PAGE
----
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Fostering Healthy Disagreements for Healthcare Leaders

Workplace disagreements commonly occur in healthcare settings, where stakes often are high, but healthcare leaders can develop skills to disagree respectfully and achieve conflict resolution through collaboration.

“The disagreement in and of itself is not a problem,” said Justin Hale, principal consultant with Crucial Learning in Provo, Utah, which offers leadership training courses and materials. “Often disagreements can be a good thing.”

For instance, when two people bring different perspectives to workplace disagreements, they should aim to share perspectives, find common ground, expand the options and come to a new solution that both parties can agree about.

Finding resolution is crucial. Conflict in the healthcare setting can adversely affect patient care and relationships with colleagues and other members of the healthcare team.  

“Opposing views are not the problem; the bigger problem is how people handle that,” Hale said.

How workplace disagreements escalate

When people hold different views, they tend to go into a defensive, self-preservation mode, Hale explained. They see the situation as two people being on different sides of an issue, and they try to protect their perspective.

The body may go into “fight or flight” mode. The higher reasoning sections of the brain shut down. The person focuses on the short-term protection, being right and “winning”—rather than on the patient. The topic does not predict the fear causing the reaction; that comes from their “stories” about the conversation. Crucial Learning defines stories as “our rationale for what’s going on and our own interpretation of the facts.”

“Decision-making gets much, much worse,” Hale explained. “That’s why disagreements are such a difficult thing. In healthcare, the larger purpose is to care for patients.”

Clinicians genuinely care about patients. But they may switch the focus to “winning” the disagreement.

The American Management Association reports that effective conflict resolution strategies can reduce stress, improve employee retention and foster better relationships in the workplace. While individuals will react differently to conflict, doing the hard work of hearing others’ perspectives and learning to disagree respectfully can result in better outcomes and increased job satisfaction.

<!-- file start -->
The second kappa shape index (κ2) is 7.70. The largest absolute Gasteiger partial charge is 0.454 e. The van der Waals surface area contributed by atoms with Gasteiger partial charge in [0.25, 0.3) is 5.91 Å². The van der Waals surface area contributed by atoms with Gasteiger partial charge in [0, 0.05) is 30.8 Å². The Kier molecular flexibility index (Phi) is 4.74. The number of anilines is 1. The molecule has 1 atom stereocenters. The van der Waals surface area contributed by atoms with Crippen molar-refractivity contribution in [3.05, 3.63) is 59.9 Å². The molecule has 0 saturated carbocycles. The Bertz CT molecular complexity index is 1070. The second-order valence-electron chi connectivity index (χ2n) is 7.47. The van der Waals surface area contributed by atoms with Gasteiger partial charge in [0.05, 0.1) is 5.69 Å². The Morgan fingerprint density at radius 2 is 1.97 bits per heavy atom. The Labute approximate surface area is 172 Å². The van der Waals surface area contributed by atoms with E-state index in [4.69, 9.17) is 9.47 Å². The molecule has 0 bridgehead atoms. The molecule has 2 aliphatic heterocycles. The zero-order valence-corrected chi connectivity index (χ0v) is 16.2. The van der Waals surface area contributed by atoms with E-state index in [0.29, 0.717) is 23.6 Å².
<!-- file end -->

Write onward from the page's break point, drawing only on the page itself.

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4 tips to successfully resolve conflicts

Hale offers several suggestions for conflict resolution of workplace disagreements, including the easy “fact, story, ask” model for sharing perspectives.  

  1. Focus on what you really want and the long-term intent. Keep in mind what is desirable for the patient, the relationship, staff and others involved in the disagreement. “What are the long-term motives?” Hale said. “Reminding yourself of your motives will help you stay focused on those motives even when you disagree.”
  2. Master your stories. Humanize the other person in the disagreement. Think about why a reasonable, rational person might come to a different conclusion about the situation. By hearing them out, it could expand your understanding and lead to successful conflict resolution.
  3. Emphasize commonality, not differences. “It makes the disagreement more respectful, the disagreement more productive,” Hale said. “I find it is easier to respect people who have things in common with me.”
  4. Ask the other person why they want the position he or she holds and what the facts are. “Ask questions to help you understand why they have the opinion they have,” Hale advised. “You often find you want the same thing.” Ask about the other person’s research and what led to taking that position. Discuss and share the facts, what can be verified or observed, and each other’s objectives. “Disagreeing without being disagreeable is much easier when you realize the other person shares the same goals.”


How to inspire respect and innovation

Healthcare leaders should strive to create the largest pool of shared meaning. Push out anything that might prevent people from sharing all possible options. Create psychological safety, so both people’s opinions are respected and valued and will not be dismissed.

Ask questions to invite differences and more opinions. Inquire how other people see the situation and how their experiences influence their perspectives.  

“That pool of shared meaning gets larger and larger,” Hale said.

That leads to a free exchange of ideas and can inspire innovation.

“What inevitably happens is that people make better decisions, find alternative options they had not thought about,” Hale said. “There is more unity, because they were heard and considered.”

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